Kincart: Let Indigenous Students Wear Tribal Regalia at Graduation


David Chenoweth

Representative Romero inside the Capitol Building, Salt Lake City, on Tuesday, Feb. 1, 2022 (Photo by David Chenoweth | The Daily Utah Chronicle

By Sydney Kincart, Print Chief, Opinion Writer


I attended high school in South Dakota, which resides on the stolen land of the Dakota, Lakota and Nakota. The Feathering and Honoring ceremony, an important part of my high school’s graduation week, honored graduates with plumes and eagle feathers since it’s the highest honor within Lakota culture. Graduates wear this regalia received to the general graduation ceremony in addition to the Lakota honor song performed at the beginning of the ceremony. I appreciated the Lakota culture reflected in my school’s graduation festivities. It doesn’t compensate for our continuous harms inflicted on Indigenous communities, but it does promote much-needed visibility of Native culture in our schools.

Unfortunately, in Utah, not all schools value such traditions and don’t allow students to wear Native regalia. Rep. Angela Romero proposed House Bill 30 which would allow any student “who is enrolled, or is eligible to be enrolled, as a member of a tribe” to wear tribal regalia at their high school graduation. We must pass H.B. 30 to honor Native students and provide important visibility to the Indigenous community in Utah.


Before the session, the Paiute Indian Tribe of Utah approached Rep. Romero and Sen. Jani Iwamoto to sponsor the bill. In an October interim meeting of the Native American Legislative Liaison Committee, Romero shared the story of a student whose school initially approved her to wear beads and feathers on her graduation cap. But they told her last minute that she couldn’t wear them. Romero modeled the bill after similar laws in Arizona and Montana, states which also have large Indigenous populations. Montana tackled this issue in 2017, leaving Utah with a long ways to go.

The current bill language states ,“A [local educational agency] may not prohibit a qualifying student from wearing tribal regalia.” It also defines tribal regalia as “traditional dress” and “recognized objects of religious or cultural significance.” The bill furthers that items of “cultural significance” can mean “tribal symbols,” “beads” and “feathers.” The fiscal note explains that this bill will cost nothing to the state or local governments, so the cost would not be a concern.


Eagles hold spiritual significance to many communities as it is believed that eagles have a special connection to God. The Native American Rights Fund explains that eagle feathers “represent honesty, truth, majesty, strength, courage, wisdom, power, and freedom.” In Native communities, people give eagle feathers to one to honor important life accomplishments such as graduation ceremonies.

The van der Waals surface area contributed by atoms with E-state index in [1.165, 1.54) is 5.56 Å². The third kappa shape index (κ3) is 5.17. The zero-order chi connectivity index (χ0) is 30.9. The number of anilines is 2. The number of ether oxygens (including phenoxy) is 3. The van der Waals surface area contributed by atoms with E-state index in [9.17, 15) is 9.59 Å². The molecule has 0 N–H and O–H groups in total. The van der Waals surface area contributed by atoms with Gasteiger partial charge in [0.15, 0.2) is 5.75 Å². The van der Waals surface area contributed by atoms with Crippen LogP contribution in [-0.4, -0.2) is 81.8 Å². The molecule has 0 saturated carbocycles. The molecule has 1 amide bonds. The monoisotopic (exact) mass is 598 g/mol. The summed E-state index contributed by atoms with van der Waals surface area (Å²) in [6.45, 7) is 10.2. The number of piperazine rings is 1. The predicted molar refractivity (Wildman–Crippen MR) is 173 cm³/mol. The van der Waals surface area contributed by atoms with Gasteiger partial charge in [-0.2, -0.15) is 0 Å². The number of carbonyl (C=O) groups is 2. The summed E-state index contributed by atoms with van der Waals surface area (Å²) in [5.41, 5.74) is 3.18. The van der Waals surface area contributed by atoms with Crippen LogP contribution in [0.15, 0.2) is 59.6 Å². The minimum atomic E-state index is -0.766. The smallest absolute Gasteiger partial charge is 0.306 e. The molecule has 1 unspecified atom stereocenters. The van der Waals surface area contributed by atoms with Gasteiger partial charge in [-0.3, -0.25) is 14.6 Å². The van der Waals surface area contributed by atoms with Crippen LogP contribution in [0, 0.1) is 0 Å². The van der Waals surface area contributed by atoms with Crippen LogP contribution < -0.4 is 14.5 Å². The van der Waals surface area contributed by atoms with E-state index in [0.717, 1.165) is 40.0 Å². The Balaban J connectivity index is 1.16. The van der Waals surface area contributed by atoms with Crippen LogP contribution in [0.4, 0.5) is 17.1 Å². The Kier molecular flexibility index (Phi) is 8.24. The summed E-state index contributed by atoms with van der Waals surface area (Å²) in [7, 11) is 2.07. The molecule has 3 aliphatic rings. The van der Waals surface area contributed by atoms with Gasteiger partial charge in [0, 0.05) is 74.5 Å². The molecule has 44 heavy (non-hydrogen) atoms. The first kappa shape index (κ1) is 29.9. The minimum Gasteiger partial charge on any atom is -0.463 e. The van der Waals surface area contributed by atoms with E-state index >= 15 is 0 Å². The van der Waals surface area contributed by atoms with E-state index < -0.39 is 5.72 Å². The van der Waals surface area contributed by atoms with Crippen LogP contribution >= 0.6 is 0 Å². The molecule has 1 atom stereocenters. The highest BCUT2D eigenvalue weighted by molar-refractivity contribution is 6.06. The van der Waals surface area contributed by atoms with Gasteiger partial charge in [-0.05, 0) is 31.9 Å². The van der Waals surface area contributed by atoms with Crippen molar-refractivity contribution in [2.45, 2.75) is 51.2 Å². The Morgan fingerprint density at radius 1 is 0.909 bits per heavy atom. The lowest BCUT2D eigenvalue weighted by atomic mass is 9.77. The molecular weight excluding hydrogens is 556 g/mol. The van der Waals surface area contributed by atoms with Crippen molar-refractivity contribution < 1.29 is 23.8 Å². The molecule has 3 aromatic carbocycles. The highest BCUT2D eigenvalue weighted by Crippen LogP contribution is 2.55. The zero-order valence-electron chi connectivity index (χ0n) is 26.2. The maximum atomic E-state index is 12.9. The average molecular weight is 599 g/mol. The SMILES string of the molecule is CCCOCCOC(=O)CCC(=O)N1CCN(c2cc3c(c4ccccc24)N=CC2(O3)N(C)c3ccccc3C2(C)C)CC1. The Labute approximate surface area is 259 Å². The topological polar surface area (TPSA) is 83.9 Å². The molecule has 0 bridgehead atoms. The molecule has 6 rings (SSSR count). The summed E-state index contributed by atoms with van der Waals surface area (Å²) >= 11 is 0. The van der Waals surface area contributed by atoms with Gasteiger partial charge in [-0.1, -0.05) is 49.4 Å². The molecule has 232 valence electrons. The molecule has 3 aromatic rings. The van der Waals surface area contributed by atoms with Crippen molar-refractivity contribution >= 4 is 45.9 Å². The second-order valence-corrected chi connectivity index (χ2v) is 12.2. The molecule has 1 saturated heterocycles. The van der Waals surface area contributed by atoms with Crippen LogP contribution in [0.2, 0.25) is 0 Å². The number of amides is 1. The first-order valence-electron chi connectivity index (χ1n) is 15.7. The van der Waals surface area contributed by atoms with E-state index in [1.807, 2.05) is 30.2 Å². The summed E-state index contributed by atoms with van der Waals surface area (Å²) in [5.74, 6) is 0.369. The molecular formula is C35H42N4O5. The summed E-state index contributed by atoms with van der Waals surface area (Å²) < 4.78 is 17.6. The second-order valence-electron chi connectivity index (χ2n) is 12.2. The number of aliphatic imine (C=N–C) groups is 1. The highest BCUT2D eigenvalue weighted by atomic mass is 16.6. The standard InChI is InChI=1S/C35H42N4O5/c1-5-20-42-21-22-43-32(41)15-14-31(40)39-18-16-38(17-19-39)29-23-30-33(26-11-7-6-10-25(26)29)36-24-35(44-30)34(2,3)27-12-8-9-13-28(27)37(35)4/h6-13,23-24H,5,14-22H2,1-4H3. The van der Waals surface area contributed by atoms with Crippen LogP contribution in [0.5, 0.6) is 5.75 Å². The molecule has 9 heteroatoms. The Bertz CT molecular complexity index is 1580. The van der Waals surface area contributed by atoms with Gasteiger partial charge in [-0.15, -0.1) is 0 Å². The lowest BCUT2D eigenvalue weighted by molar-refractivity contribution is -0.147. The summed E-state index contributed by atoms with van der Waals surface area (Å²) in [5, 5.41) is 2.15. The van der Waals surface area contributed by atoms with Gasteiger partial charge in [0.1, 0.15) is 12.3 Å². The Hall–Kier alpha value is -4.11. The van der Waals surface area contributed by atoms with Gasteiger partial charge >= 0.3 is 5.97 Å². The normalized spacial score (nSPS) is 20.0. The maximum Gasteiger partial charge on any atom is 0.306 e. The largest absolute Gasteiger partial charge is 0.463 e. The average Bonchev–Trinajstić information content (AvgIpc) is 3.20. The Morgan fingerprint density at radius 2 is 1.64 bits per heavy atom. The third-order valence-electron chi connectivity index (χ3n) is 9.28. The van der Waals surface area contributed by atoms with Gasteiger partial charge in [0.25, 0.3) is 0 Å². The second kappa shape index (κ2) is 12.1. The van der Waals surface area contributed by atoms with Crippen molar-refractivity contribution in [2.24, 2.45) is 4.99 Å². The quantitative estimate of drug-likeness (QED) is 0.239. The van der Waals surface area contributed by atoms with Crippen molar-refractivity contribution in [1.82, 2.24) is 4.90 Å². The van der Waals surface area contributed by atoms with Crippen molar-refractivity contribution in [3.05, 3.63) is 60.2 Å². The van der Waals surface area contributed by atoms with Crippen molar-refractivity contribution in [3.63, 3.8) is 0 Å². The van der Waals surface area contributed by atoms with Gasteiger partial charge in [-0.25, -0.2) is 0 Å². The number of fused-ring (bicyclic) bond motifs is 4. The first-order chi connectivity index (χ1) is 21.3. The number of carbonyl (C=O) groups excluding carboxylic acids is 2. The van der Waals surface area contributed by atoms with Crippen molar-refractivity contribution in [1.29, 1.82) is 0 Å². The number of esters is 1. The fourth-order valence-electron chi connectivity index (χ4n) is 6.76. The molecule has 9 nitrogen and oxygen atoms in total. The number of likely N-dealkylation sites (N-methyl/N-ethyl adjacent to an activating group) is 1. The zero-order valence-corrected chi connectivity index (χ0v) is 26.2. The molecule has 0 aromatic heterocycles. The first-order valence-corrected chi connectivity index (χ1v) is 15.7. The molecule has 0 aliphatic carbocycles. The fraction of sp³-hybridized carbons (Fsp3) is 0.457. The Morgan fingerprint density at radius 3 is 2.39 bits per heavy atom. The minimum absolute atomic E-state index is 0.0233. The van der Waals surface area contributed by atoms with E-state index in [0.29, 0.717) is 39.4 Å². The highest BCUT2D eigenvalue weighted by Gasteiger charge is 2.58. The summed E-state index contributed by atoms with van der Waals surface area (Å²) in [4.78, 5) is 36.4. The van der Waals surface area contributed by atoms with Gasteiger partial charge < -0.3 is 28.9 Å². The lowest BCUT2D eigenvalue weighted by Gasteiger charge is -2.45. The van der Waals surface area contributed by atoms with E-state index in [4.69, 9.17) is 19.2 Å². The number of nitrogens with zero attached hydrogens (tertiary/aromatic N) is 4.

Lornie D. Pinnecoose, Title VI American Indian Education Coordinator at Salt Lake School District, explained in an interview how special he felt at his associate’s degree graduation because of the feathers on his cap. “[Native regalia is] a culture representation on [the students’] behalf,” Pinnecose said. He furthered that this regalia connects them to their tribes and ancestors.

Nationwide, there’s a wide mix of policies on Native regalia at graduation. Some schools have distinct policies for wearing an eagle feather at graduation. Other schools allow a student organization representing Indigenous groups to handle the distribution of honor cords and eagle feathers. Pinnecose coordinates this process in the Salt Lake district. He works with his friend from the Urban Indian Center to design and create their graduation stoles and caps.

Utah overall had a 88.2% high school graduation rate in 2020. Native American students had a 6.4% decrease in graduation rate from 2019 to 2020 with a 72.9% graduation rate. Native American students face systemic barriers to graduating. We should honor Native students for their accomplishments in a culturally significant way.


As an honors student, I wore National Honor Society graduation cords and a special tassel at graduation without objection. I also wore cords for my involvement in debate, robotics and summer programs. I received applause for my visible involvement and no one objected to this form of recognition. This is indicative of my privilege as a white woman.

Like my honor cords emphasized my extracurriculars, Native regalia at graduation brings attention to Native students’ culture. Many of us lacked appropriate education of Native American history and culture in school, and we continue to ignore pressing issues that affect Indigenous peoples. Allowing Native regalia at graduation brings crucial visibility to Native American students — students with a culture otherwise invisible in our public-school system.

Throughout the Utah State Legislative Session, we can make our legislative priorities know. We must call and email our legislators to encourage them to support the Student Tribal Regalia Use Amendments.

Moving past the session, we should contact our lawmakers to encourage them to advocate for legislation focusing on other Indigenous issues. Tribal regalia controversies are only one disparity faced by Native communities. We must better advocate for Native Americans in all aspects of public policy, and passing this bill is an important first step.


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